|Nature, you wrote:|
This idea of the family as the basic unit of society—and the corollary idea that it is everyone's duty to form into families... This is where the issue gets side-stepped a little. Duty doesn't exactly apply.
I can't help observe that "family" is present in all social organizations I am familiar with. I conclude from this that it fulfills a need of man's social nature. There is certainly a category of law - family law - that is present in all modern governments that I have had contact with.
There is a wonderful quote from an article by Ron Merrill called Eddies Enigma: Objectivism and Human Nature that I find pertinent:
If I encounter one duck, and it quacks--well, maybe it's a freak. If I look at several ducks, and they all quack--well, maybe their quacking is due to a disease. If I continue by examining dozens of local ducks, and they all quack--well, maybe somebody taught them to quack. But when I look into the matter thoroughly, and find that ducks in their hundreds and thousands and millions, domestic and wild, from all over the world, all quack--the most compelling hypothesis is that quacking is in the biological nature of ducks. Instead of trying to force the base concept of family under the concept of individualism or free choice (or worse, non-initiation of force!), I try to look at what exists. All human beings are individuals. That is true. But all human beings are human beings too. They belong to a species - and that species has attributes that are manifest throughout history.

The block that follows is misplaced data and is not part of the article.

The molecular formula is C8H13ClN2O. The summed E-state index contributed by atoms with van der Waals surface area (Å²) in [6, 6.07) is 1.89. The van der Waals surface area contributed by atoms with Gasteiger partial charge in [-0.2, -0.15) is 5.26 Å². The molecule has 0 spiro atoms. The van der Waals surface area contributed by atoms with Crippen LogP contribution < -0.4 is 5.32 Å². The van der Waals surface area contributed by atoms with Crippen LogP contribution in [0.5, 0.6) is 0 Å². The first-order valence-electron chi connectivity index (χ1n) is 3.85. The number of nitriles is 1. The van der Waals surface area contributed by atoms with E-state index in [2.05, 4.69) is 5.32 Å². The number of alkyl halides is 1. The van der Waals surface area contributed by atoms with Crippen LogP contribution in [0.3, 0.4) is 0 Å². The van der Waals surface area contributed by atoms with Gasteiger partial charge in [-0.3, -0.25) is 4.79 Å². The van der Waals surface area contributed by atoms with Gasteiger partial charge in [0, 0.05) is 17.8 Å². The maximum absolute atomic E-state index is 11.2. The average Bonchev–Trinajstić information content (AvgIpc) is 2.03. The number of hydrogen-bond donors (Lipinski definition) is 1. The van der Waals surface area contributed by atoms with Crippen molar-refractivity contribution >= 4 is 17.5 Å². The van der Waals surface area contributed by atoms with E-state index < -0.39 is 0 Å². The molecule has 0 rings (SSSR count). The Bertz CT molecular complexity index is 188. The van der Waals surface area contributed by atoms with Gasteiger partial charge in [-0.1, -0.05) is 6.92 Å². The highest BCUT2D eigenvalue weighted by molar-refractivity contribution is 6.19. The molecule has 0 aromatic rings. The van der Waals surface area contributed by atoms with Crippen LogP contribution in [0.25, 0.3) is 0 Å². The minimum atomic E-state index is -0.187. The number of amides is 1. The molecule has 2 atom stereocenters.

Ignoring this... ignoring the nature of human beings is not the best way to define "individual" to me. It leads to looking at something like "family" and then dismissing it it as nonessential, despite overwhelming evidence to the contrary.
(To be absolutely clear, I am not advocating traditional Christian family values or anything like that - I am stating that people organizing into families, regardless of the specific form of family, derives from man's nature - and I do not even deny exceptions like hermits.)
That is why I keep saying that there is a strong need for work on this from an Objectivist viewpoint.
(Edited by Michael Stuart Kelly on 4/14, 2:26pm)